The rise and rise of Cat A+

09 October 2019. Features.

What exactly is a ‘Cat A+’ or what Peldon Rose have dubbed ‘ready to work’ refurbishment? A Category A project takes an empty building, or ‘shell and core’ and turns it into an operational space, kitted out with all the basics such as lighting, heating, fire alarms and suspended ceilings. A Category B project goes further, adding partitions, tea points, furniture, storage and branding, creating a bespoke environment specifically for the occupants’ requirements. Category A Plus sits somewhere between the two. A full Cat A refurbishment is followed by a ‘soft’ Cat B fit-out, resulting in a ‘plug and play’ space that tenants can move straight into, leaving scope for them to add their own finishing touches, branding and personality. 

In Demand

The demand for Cat A+ fit-outs has increased by 25% in London in just two years, with similar rises across other major cities – so why the sudden interest? Peldon Rose CEO Jitesh Patel thinks there are three main drivers. Firstly, property markets in urban centres are changing. Disrupters such as co-working and serviced office providers are challenging traditional lease models. ‘Landlords are having to find alternative ways to attract tenants and Cat A+ fit-outs are one way to offer the plug and play solution many of them are looking for,’ he says. But property isn’t the only market being disrupted. As tech start-ups take on the big guns in traditionally stable sectors such as law and finance, companies want more flexibility – another reason that traditional leases are becoming less attractive. Finally, there is pressure on building stock and Cat A+ enables landlords to repurpose existing buildings and offer more space in increasingly crowded cities.

It’s too early to tell what the long-term return on Cat A+ investments might be, but emerging research suggests that returns could be higher from a ready-to-work space than a traditional offering. Eye-catching design informed by insight into local demand reduces void times and highly functional and attractive fit outs can attract a premium, making them worth the additional investment. 

Curb Appeal

But if we’ve learnt anything from Kirsty and Phil after all these years, we all know that the first, second and third rules of property investment are ‘Location, Location, Location’, and understanding the local area can make or break a Cat A+ project. Patel explains: ‘If landlords have buildings in areas that are already offering more flexible workspaces, a Cat A+ refit can help them to stay competitive.’ But unlike Cat B projects, where Peldon Rose works closely with the tenant to understand their every need, Cat A+ is all about wooing them with the building – generating ‘curb appeal’ to catch the eye of local businesses. ‘The key is to create a building that will stand out from the rest of the pack, not just in its style and aesthetic, but also in terms of facilities and infrastructure to support wellbeing and ease of use for the occupier,’ says project director Steve Taylor. ‘We created a social space around the kitchen at the Smithson building at St John’s Square, with bleacher seating that passers-by can see from street level, which gives people a real feel for what it might be like to work there.’ And the benefit for tenants is that, once they’re in, unlike coworking spaces and serviced offices, they can add branding and finishing touches to make the space their own.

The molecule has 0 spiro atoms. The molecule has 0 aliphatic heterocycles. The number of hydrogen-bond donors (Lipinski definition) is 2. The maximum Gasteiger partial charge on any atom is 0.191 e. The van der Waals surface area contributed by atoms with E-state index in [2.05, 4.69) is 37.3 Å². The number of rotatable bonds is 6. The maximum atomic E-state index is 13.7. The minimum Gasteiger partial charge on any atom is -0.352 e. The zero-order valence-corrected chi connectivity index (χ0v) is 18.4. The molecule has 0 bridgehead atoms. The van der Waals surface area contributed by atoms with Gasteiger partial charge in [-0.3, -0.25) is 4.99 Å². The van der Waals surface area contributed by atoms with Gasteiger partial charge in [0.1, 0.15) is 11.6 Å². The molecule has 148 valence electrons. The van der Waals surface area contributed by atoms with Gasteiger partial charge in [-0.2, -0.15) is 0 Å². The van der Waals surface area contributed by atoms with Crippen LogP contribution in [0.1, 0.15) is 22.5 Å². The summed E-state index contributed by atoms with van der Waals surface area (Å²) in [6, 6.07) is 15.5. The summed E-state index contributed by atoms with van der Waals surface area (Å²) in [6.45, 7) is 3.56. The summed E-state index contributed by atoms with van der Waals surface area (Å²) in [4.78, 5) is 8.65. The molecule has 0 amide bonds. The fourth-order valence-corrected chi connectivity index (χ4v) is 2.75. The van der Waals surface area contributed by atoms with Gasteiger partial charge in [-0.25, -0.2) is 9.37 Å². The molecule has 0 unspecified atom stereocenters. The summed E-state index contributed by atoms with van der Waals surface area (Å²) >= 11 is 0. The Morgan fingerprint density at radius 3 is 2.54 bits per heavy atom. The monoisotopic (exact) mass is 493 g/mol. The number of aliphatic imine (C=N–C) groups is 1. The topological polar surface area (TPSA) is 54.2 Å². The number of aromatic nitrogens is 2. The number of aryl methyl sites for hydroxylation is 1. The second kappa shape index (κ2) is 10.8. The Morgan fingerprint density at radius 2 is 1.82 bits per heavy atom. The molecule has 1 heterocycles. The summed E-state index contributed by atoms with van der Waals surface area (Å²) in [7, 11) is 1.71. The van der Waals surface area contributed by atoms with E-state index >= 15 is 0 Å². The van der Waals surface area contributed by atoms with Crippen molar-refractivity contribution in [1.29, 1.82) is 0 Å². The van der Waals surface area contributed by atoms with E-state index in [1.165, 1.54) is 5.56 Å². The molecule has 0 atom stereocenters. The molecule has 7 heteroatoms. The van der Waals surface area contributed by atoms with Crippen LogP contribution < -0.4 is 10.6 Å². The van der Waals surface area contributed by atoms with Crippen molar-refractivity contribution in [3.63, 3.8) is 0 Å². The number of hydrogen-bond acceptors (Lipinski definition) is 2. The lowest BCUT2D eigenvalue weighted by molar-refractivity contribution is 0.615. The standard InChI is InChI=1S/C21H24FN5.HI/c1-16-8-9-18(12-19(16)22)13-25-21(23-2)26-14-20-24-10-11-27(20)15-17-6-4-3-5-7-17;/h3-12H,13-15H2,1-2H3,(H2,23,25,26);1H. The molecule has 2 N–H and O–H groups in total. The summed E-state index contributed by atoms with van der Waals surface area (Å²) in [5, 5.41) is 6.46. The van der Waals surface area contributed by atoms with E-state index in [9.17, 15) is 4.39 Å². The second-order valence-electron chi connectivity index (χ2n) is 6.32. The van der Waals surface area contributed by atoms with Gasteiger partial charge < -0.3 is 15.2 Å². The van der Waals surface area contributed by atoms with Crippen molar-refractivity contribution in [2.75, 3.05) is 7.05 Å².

Placemaking

Some landlords are offering three levels of Cat A+ such as gold, silver and bronze or traditional, contemporary and tech, as scheme options. Others look at the locality and respond to the needs of their target audience. ‘First-rate design is all about capturing the unique characteristics not just of the building, but the surrounding area,’ says Taylor. ‘We gather in-depth knowledge of the local populace, types of industries, demographics, and likely tenants before we put pen to paper.’ This is the approach that Patel believes has got longevity. ‘Real estate is about placemaking now – we’re creating communities,’ he says, and you only have to look at the effect of the tech industries on London’s Shoreditch or of fintech on King’s Cross to know he’s right. It looks like we had all better get those pencils sharpened for A*s all round.

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